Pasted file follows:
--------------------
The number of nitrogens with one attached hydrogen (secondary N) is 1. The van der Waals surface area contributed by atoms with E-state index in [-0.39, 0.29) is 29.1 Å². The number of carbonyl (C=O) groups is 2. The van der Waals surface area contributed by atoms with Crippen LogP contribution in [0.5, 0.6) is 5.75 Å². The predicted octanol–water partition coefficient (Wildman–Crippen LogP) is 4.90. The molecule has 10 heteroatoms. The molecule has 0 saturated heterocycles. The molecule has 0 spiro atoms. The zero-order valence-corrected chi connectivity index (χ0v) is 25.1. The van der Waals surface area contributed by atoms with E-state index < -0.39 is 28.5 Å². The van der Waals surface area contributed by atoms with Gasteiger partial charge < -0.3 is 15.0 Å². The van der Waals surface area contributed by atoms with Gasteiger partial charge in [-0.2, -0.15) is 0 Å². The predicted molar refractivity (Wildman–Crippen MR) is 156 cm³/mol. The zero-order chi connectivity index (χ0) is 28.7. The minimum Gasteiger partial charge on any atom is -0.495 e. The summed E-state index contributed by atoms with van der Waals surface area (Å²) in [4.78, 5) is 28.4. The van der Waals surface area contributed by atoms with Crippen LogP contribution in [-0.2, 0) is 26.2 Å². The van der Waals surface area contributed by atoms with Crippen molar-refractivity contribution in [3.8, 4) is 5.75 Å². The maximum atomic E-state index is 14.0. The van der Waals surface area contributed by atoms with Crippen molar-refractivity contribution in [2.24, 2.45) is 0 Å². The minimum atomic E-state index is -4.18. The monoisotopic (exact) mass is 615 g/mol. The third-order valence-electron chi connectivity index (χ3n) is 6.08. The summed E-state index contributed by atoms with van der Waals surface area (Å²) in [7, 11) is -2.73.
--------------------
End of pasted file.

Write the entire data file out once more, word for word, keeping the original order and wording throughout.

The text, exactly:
The number of nitrogens with one attached hydrogen (secondary N) is 1. The van der Waals surface area contributed by atoms with E-state index in [-0.39, 0.29) is 29.1 Å². The number of carbonyl (C=O) groups is 2. The van der Waals surface area contributed by atoms with Crippen LogP contribution in [0.5, 0.6) is 5.75 Å². The predicted octanol–water partition coefficient (Wildman–Crippen LogP) is 4.90. The molecule has 10 heteroatoms. The molecule has 0 saturated heterocycles. The molecule has 0 spiro atoms. The zero-order valence-corrected chi connectivity index (χ0v) is 25.1. The van der Waals surface area contributed by atoms with E-state index < -0.39 is 28.5 Å². The van der Waals surface area contributed by atoms with Gasteiger partial charge < -0.3 is 15.0 Å². The van der Waals surface area contributed by atoms with Gasteiger partial charge in [-0.2, -0.15) is 0 Å². The predicted molar refractivity (Wildman–Crippen MR) is 156 cm³/mol. The zero-order chi connectivity index (χ0) is 28.7. The minimum Gasteiger partial charge on any atom is -0.495 e. The summed E-state index contributed by atoms with van der Waals surface area (Å²) in [4.78, 5) is 28.4. The van der Waals surface area contributed by atoms with Crippen LogP contribution in [-0.2, 0) is 26.2 Å². The van der Waals surface area contributed by atoms with Crippen molar-refractivity contribution in [3.8, 4) is 5.75 Å². The maximum atomic E-state index is 14.0. The van der Waals surface area contributed by atoms with Crippen molar-refractivity contribution in [2.24, 2.45) is 0 Å². The minimum atomic E-state index is -4.18. The monoisotopic (exact) mass is 615 g/mol. The third-order valence-electron chi connectivity index (χ3n) is 6.08. The summed E-state index contributed by atoms with van der Waals surface area (Å²) in [7, 11) is -2.73.